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Opinion: Too Big to Succeed

March 14, 2017

Opinion: Too Big to Succeed

I got into Orlando late the Saturday evening before HIMSS17 just in time to attend the CHIME CIO Forum on Sunday. This year’s HIMSS attendance was advertised at over 40,000 people, all looking for innovation and solutions in a very technical collision of business, IT, internet-fueled instrumentation, and healthcare. I started to think about the size of that attendance. According to the AHA, there are 5.564 registered hospitals in the USA. Now I realize that healthcare in general is much vaster than what is represented by hospitals, but still, the appeal of the simple math, around 7.3 people per hospital, gave me some pause.

The dark thought wandering at the edge of my consciousness on that midnight drive to the hotel was “are we the problem?”. You must admit, 40,000 people searching for solutions to unsolved problems suggests that there is a lot of room for improvement. This year those innovations come with tag lines such as “unbreak healthcare”, “healthcare data matters”, and “the new EHR”. Some would defend the chaos, claiming it’s an environment that bolsters innovation, and perhaps so, but in my opinion, we live in an age when people are more in love with the “idea of innovation” than the actual hard work and persistent failure and retry cycle that goes with it. Similarly, the reality hits me that healthcare entrepreneurs who come and go from year to year at HIMSS may not be back in 2018 but experience their lifelong passion being acquired by a much larger entity, or feel the pain of having the idea expire on the cutting room floor. Wary CIOs know that buying into early adoption can carry extra risk. Such is healthcare.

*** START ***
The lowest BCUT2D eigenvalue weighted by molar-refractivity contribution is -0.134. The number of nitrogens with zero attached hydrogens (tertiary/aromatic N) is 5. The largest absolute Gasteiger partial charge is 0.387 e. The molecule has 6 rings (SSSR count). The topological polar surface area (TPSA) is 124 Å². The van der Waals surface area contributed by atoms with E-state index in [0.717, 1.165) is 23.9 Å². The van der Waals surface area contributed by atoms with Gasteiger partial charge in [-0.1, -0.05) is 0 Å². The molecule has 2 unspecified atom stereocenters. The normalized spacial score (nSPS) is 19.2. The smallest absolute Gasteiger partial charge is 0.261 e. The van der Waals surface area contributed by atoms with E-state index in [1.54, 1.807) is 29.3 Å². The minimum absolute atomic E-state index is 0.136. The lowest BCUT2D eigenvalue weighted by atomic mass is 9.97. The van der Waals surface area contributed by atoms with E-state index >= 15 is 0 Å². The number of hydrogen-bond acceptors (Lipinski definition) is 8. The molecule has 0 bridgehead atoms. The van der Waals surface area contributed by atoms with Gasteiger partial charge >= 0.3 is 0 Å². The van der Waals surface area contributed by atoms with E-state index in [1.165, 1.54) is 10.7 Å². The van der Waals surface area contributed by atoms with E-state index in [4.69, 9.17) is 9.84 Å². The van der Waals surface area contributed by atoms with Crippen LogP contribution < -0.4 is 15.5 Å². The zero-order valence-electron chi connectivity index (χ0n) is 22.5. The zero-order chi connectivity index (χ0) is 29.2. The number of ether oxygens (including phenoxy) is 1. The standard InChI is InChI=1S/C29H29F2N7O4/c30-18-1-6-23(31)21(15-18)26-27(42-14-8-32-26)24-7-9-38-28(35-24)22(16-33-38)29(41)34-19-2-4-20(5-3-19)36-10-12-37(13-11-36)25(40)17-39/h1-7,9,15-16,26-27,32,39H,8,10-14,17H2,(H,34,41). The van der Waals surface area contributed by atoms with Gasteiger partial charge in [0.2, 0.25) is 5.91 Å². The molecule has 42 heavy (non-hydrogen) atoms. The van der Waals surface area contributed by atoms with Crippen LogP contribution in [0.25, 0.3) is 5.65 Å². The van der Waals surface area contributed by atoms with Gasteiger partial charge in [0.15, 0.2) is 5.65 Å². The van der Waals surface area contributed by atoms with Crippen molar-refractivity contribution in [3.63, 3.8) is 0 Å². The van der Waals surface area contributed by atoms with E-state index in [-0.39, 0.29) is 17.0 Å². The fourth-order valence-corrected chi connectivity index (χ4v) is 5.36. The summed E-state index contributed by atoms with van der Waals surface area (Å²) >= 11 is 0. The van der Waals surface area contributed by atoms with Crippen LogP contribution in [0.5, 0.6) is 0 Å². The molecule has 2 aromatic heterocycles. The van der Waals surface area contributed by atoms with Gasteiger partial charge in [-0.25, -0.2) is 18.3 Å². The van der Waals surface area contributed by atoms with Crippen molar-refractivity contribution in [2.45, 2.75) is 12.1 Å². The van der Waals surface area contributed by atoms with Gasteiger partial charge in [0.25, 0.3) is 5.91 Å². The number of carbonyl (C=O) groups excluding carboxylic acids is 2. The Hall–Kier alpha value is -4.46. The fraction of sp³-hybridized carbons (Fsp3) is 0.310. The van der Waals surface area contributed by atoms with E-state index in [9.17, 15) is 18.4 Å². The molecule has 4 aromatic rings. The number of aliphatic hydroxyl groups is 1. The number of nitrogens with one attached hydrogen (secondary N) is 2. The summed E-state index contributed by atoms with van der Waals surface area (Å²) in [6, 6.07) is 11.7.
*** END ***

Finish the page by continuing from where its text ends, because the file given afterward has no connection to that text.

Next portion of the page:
Allow me to backtrack a little. I was lucky enough to catch the last Delta non-stop from Boston to Orlando. I was lucky enough to get upgraded because of the unhealthy amount of flying I do. And then, I had the unique pleasure of sitting next to a physician who works for a large hospital network. I’ll call her “Dr. Alexis” to protect her identity. They recently replaced their formerly-famous LMR with a new HCIS that is a four-letter word that doesn’t rhyme with anything. We exchanged the normal pleasantries and put our trips in context for each other. Dr. Alexis was about my age, she wasn’t going to HIMSS, but when she heard I was, I instantly became the representative of “them” – the evil global IT industry hell-bent at making physicians miserable. Juxtapose that with millennials who won’t adopt unless they can push a button to get it. I’m confused.

She matched my Coke Zero with an adult beverage and I learned a lot. She loves working with patients. She is intelligent, healthy, and energetic, and committed to her vocation. The new EHR/EMR is costing her 2 extra hours a day in documentation (to which her productivity pay is linked). The system doesn’t match her workflows. She and many others with her tenure are considering early retirement or a career/venue change: “this isn’t why I became a physician.” It’s too hard to order things – and then the killer question: “Well jeesh, Jim, you work in technology, why doesn’t Apple or Google or somebody just put my patient demographics, problem list, drugs, and allergies all on one screen of a tablet or an iPad?” After a sharp intake of breath, I simply told her that it already existed, and was called MEDITECH 6.16. I decided against explaining that Google and Apple mainly made software tools that made it easy to write other software; or explaining all the innate barriers of entry that protect the longstanding IP investments of the major players in the industry.